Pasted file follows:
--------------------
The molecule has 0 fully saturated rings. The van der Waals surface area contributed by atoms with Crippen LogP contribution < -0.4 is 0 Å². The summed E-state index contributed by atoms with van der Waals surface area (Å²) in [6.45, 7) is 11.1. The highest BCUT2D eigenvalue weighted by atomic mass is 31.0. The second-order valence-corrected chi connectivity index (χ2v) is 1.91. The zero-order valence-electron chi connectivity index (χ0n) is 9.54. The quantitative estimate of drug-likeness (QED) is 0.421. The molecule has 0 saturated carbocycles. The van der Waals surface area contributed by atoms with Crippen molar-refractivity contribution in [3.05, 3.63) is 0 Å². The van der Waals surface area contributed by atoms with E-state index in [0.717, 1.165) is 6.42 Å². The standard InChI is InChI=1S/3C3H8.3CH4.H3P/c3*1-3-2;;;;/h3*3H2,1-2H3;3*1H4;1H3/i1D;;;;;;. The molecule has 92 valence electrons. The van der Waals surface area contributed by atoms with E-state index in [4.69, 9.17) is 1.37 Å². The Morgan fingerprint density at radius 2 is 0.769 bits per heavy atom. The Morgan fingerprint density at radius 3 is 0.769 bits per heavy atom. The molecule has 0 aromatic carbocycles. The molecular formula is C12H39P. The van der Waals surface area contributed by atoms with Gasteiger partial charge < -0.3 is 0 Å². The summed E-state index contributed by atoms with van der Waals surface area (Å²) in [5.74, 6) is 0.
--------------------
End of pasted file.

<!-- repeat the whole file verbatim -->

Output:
The molecule has 0 fully saturated rings. The van der Waals surface area contributed by atoms with Crippen LogP contribution < -0.4 is 0 Å². The summed E-state index contributed by atoms with van der Waals surface area (Å²) in [6.45, 7) is 11.1. The highest BCUT2D eigenvalue weighted by atomic mass is 31.0. The second-order valence-corrected chi connectivity index (χ2v) is 1.91. The zero-order valence-electron chi connectivity index (χ0n) is 9.54. The quantitative estimate of drug-likeness (QED) is 0.421. The molecule has 0 saturated carbocycles. The van der Waals surface area contributed by atoms with Crippen molar-refractivity contribution in [3.05, 3.63) is 0 Å². The van der Waals surface area contributed by atoms with E-state index in [0.717, 1.165) is 6.42 Å². The standard InChI is InChI=1S/3C3H8.3CH4.H3P/c3*1-3-2;;;;/h3*3H2,1-2H3;3*1H4;1H3/i1D;;;;;;. The molecule has 92 valence electrons. The van der Waals surface area contributed by atoms with E-state index in [4.69, 9.17) is 1.37 Å². The Morgan fingerprint density at radius 2 is 0.769 bits per heavy atom. The Morgan fingerprint density at radius 3 is 0.769 bits per heavy atom. The molecule has 0 aromatic carbocycles. The molecular formula is C12H39P. The van der Waals surface area contributed by atoms with Gasteiger partial charge < -0.3 is 0 Å². The summed E-state index contributed by atoms with van der Waals surface area (Å²) in [5.74, 6) is 0.